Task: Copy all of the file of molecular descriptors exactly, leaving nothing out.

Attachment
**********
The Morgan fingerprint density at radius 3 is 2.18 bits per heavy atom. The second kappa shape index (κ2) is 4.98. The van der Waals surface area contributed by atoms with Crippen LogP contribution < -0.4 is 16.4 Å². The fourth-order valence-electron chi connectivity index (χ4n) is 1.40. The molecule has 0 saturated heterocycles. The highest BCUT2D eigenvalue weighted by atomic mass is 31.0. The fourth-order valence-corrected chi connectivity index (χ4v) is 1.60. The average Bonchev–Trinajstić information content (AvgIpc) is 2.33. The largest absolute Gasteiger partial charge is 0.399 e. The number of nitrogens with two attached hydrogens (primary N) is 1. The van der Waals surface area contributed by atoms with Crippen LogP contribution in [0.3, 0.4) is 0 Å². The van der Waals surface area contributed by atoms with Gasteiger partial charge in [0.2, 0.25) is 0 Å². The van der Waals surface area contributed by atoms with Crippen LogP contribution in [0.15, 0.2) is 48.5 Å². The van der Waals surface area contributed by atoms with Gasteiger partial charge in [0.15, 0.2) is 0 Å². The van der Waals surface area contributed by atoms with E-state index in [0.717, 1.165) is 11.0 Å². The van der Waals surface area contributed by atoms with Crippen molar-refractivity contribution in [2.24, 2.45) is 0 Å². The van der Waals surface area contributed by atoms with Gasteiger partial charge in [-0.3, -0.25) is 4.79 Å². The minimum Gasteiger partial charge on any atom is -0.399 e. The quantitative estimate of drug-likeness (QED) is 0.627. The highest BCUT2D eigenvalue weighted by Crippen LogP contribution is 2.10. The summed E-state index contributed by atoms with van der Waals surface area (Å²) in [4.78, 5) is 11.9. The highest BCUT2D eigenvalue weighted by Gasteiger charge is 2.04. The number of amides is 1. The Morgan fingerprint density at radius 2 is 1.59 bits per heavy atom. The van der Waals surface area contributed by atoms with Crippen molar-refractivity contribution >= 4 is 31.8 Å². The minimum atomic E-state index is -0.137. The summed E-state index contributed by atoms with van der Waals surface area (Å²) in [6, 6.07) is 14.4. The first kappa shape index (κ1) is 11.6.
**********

The Morgan fingerprint density at radius 3 is 2.18 bits per heavy atom. The second kappa shape index (κ2) is 4.98. The van der Waals surface area contributed by atoms with Crippen LogP contribution < -0.4 is 16.4 Å². The fourth-order valence-electron chi connectivity index (χ4n) is 1.40. The molecule has 0 saturated heterocycles. The highest BCUT2D eigenvalue weighted by atomic mass is 31.0. The fourth-order valence-corrected chi connectivity index (χ4v) is 1.60. The average Bonchev–Trinajstić information content (AvgIpc) is 2.33. The largest absolute Gasteiger partial charge is 0.399 e. The number of nitrogens with two attached hydrogens (primary N) is 1. The van der Waals surface area contributed by atoms with Crippen LogP contribution in [0.3, 0.4) is 0 Å². The van der Waals surface area contributed by atoms with Gasteiger partial charge in [0.2, 0.25) is 0 Å². The van der Waals surface area contributed by atoms with Crippen LogP contribution in [0.15, 0.2) is 48.5 Å². The van der Waals surface area contributed by atoms with Gasteiger partial charge in [0.15, 0.2) is 0 Å². The van der Waals surface area contributed by atoms with E-state index in [0.717, 1.165) is 11.0 Å². The van der Waals surface area contributed by atoms with Crippen molar-refractivity contribution in [2.24, 2.45) is 0 Å². The van der Waals surface area contributed by atoms with Gasteiger partial charge in [-0.3, -0.25) is 4.79 Å². The minimum Gasteiger partial charge on any atom is -0.399 e. The quantitative estimate of drug-likeness (QED) is 0.627. The highest BCUT2D eigenvalue weighted by Crippen LogP contribution is 2.10. The summed E-state index contributed by atoms with van der Waals surface area (Å²) in [4.78, 5) is 11.9. The highest BCUT2D eigenvalue weighted by Gasteiger charge is 2.04. The number of amides is 1. The Morgan fingerprint density at radius 2 is 1.59 bits per heavy atom. The van der Waals surface area contributed by atoms with Crippen molar-refractivity contribution >= 4 is 31.8 Å². The minimum atomic E-state index is -0.137. The summed E-state index contributed by atoms with van der Waals surface area (Å²) in [6, 6.07) is 14.4. The first kappa shape index (κ1) is 11.6.